Yes and No

rsz_yes-no-signsEarly the next morning Jesus went out to an isolated place. The crowds searched everywhere for him, and when they finally found him, they begged him not to leave them. But he replied, “I must preach the Good News of the Kingdom of God in other towns, too, because that is why I was sent.” – Luke 4:42-43

For some Christ-followers the hardest word to utter is “no.” We assume that a Christian must respond with a willing “yes” to every need, every request. After all, Jesus never said “no” to anyone, right? Well, actually, he did. More than once. Here are just a few examples:

When the disciples asked Jesus to send the hungry crowds away to find food Jesus responded, “No, you feed them” (Matthew 14:13ff)

When someone asked Jesus to resolve a family financial dispute Jesus responded, “Nope. Not my job.” (Luke 12:13)

When the crowds wanted Jesus to stay in their town to continue teaching and preaching Jesus responded, “No, there are other places I need to be.” (Luke 4:42-43)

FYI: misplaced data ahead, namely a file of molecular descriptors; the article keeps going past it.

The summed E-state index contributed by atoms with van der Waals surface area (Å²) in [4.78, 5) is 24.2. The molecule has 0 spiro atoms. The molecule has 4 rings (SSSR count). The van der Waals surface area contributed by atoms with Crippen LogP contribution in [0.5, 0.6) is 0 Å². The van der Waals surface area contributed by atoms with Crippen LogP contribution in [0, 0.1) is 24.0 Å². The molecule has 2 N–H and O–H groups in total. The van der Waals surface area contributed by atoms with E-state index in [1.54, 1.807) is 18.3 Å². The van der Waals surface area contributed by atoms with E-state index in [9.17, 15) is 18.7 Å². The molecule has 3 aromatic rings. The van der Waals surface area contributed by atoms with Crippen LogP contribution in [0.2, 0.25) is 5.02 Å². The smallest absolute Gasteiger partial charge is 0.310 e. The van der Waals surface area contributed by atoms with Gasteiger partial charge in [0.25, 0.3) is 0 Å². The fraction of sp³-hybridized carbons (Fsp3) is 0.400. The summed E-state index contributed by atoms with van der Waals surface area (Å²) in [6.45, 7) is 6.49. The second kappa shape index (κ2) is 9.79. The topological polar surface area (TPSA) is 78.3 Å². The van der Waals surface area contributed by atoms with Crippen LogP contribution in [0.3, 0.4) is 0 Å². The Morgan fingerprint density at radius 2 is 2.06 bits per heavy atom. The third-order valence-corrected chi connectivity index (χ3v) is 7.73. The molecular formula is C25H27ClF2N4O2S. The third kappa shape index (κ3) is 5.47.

Knowing when to say “yes” and when to say “no” can be challenging. There is sometimes a fine line between wise limits and selfishness. How do we best steward the gifts of our time and energy and at the same time care for the needs of those around us?

Consider saying “yes” when:

  • The request aligns with your gifts and passions
  • The request is something only you can do
  • You feel motivated by a genuine spirit of desire and love, not just obligation

Consider saying “no” when:

  • The thought of saying “yes” exhausts you
  • You’re motivated more by a need to please or not disappoint
  • You’re already overcommitted

Like Jesus, you can faithfully say “no” when you need to, so that you can whole-heartedly say “yes” when the Spirit leads you.

What would you add to the lists above? What’s helped you discern when to say “yes” and when to say “no”?

Want more on this topic? Here’s a post from one of my favorite bloggers.

Jeff Marian is lead pastor at Prince of Peace Lutheran Church in Burnsville, MN

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